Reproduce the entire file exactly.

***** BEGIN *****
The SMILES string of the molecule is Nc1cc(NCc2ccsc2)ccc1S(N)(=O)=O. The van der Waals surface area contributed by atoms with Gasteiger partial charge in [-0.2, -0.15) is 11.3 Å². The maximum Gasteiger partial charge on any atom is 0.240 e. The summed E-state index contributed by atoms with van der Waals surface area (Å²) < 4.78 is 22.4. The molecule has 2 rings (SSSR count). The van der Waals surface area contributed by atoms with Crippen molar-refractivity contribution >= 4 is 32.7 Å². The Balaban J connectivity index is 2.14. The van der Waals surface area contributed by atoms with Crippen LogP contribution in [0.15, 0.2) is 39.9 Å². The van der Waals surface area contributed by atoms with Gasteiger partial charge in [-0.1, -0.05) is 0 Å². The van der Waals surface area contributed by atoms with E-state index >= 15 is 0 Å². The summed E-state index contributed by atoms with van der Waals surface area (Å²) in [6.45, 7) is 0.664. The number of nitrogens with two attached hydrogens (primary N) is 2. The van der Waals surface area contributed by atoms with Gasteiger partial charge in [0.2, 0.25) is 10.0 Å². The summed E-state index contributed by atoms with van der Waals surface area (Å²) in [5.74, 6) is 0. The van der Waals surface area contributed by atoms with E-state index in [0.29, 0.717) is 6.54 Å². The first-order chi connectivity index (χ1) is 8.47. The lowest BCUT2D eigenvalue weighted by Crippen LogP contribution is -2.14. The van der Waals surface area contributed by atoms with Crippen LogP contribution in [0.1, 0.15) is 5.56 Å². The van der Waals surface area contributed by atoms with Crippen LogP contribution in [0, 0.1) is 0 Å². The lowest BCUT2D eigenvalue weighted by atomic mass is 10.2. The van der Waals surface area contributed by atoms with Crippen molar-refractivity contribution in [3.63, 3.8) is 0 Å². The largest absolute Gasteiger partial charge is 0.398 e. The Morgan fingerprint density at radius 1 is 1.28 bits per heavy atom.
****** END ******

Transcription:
The SMILES string of the molecule is Nc1cc(NCc2ccsc2)ccc1S(N)(=O)=O. The van der Waals surface area contributed by atoms with Gasteiger partial charge in [-0.2, -0.15) is 11.3 Å². The maximum Gasteiger partial charge on any atom is 0.240 e. The summed E-state index contributed by atoms with van der Waals surface area (Å²) < 4.78 is 22.4. The molecule has 2 rings (SSSR count). The van der Waals surface area contributed by atoms with Crippen molar-refractivity contribution >= 4 is 32.7 Å². The Balaban J connectivity index is 2.14. The van der Waals surface area contributed by atoms with Crippen LogP contribution in [0.15, 0.2) is 39.9 Å². The van der Waals surface area contributed by atoms with Gasteiger partial charge in [-0.1, -0.05) is 0 Å². The van der Waals surface area contributed by atoms with E-state index >= 15 is 0 Å². The summed E-state index contributed by atoms with van der Waals surface area (Å²) in [6.45, 7) is 0.664. The number of nitrogens with two attached hydrogens (primary N) is 2. The van der Waals surface area contributed by atoms with Gasteiger partial charge in [0.2, 0.25) is 10.0 Å². The summed E-state index contributed by atoms with van der Waals surface area (Å²) in [5.74, 6) is 0. The van der Waals surface area contributed by atoms with E-state index in [0.29, 0.717) is 6.54 Å². The first-order chi connectivity index (χ1) is 8.47. The lowest BCUT2D eigenvalue weighted by Crippen LogP contribution is -2.14. The van der Waals surface area contributed by atoms with Crippen LogP contribution in [0.1, 0.15) is 5.56 Å². The van der Waals surface area contributed by atoms with Crippen LogP contribution in [0, 0.1) is 0 Å². The lowest BCUT2D eigenvalue weighted by atomic mass is 10.2. The van der Waals surface area contributed by atoms with Crippen molar-refractivity contribution in [3.63, 3.8) is 0 Å². The largest absolute Gasteiger partial charge is 0.398 e. The Morgan fingerprint density at radius 1 is 1.28 bits per heavy atom.